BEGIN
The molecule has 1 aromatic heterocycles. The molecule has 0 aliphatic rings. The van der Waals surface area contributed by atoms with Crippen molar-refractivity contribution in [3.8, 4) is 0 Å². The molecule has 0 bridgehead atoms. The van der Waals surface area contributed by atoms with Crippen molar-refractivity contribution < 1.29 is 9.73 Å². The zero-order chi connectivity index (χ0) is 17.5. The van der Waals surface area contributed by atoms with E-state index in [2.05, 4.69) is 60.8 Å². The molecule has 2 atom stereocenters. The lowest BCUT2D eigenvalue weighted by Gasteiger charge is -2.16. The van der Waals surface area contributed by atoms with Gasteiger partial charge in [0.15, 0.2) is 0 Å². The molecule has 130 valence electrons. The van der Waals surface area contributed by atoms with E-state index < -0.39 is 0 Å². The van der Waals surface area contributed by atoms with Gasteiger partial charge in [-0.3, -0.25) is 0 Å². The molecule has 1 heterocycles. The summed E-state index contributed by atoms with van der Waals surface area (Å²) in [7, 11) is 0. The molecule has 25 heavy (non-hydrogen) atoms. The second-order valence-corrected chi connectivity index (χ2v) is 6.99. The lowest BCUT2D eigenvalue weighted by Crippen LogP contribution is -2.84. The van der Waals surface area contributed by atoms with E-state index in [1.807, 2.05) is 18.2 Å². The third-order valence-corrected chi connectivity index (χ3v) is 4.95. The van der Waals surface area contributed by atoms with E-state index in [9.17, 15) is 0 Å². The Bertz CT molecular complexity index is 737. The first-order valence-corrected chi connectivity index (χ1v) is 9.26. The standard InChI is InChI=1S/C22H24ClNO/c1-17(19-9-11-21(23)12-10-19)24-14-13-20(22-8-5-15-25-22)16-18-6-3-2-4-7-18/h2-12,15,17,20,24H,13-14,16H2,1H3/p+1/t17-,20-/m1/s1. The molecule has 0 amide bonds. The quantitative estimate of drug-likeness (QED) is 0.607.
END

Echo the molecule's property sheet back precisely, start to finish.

The molecule has 1 aromatic heterocycles. The molecule has 0 aliphatic rings. The van der Waals surface area contributed by atoms with Crippen molar-refractivity contribution in [3.8, 4) is 0 Å². The molecule has 0 bridgehead atoms. The van der Waals surface area contributed by atoms with Crippen molar-refractivity contribution < 1.29 is 9.73 Å². The zero-order chi connectivity index (χ0) is 17.5. The van der Waals surface area contributed by atoms with E-state index in [2.05, 4.69) is 60.8 Å². The molecule has 2 atom stereocenters. The lowest BCUT2D eigenvalue weighted by Gasteiger charge is -2.16. The van der Waals surface area contributed by atoms with Gasteiger partial charge in [0.15, 0.2) is 0 Å². The molecule has 130 valence electrons. The van der Waals surface area contributed by atoms with E-state index < -0.39 is 0 Å². The van der Waals surface area contributed by atoms with Gasteiger partial charge in [-0.3, -0.25) is 0 Å². The molecule has 1 heterocycles. The summed E-state index contributed by atoms with van der Waals surface area (Å²) in [7, 11) is 0. The molecule has 25 heavy (non-hydrogen) atoms. The second-order valence-corrected chi connectivity index (χ2v) is 6.99. The lowest BCUT2D eigenvalue weighted by Crippen LogP contribution is -2.84. The van der Waals surface area contributed by atoms with E-state index in [1.807, 2.05) is 18.2 Å². The third-order valence-corrected chi connectivity index (χ3v) is 4.95. The van der Waals surface area contributed by atoms with E-state index in [9.17, 15) is 0 Å². The Bertz CT molecular complexity index is 737. The first-order valence-corrected chi connectivity index (χ1v) is 9.26. The standard InChI is InChI=1S/C22H24ClNO/c1-17(19-9-11-21(23)12-10-19)24-14-13-20(22-8-5-15-25-22)16-18-6-3-2-4-7-18/h2-12,15,17,20,24H,13-14,16H2,1H3/p+1/t17-,20-/m1/s1. The molecule has 0 amide bonds. The quantitative estimate of drug-likeness (QED) is 0.607.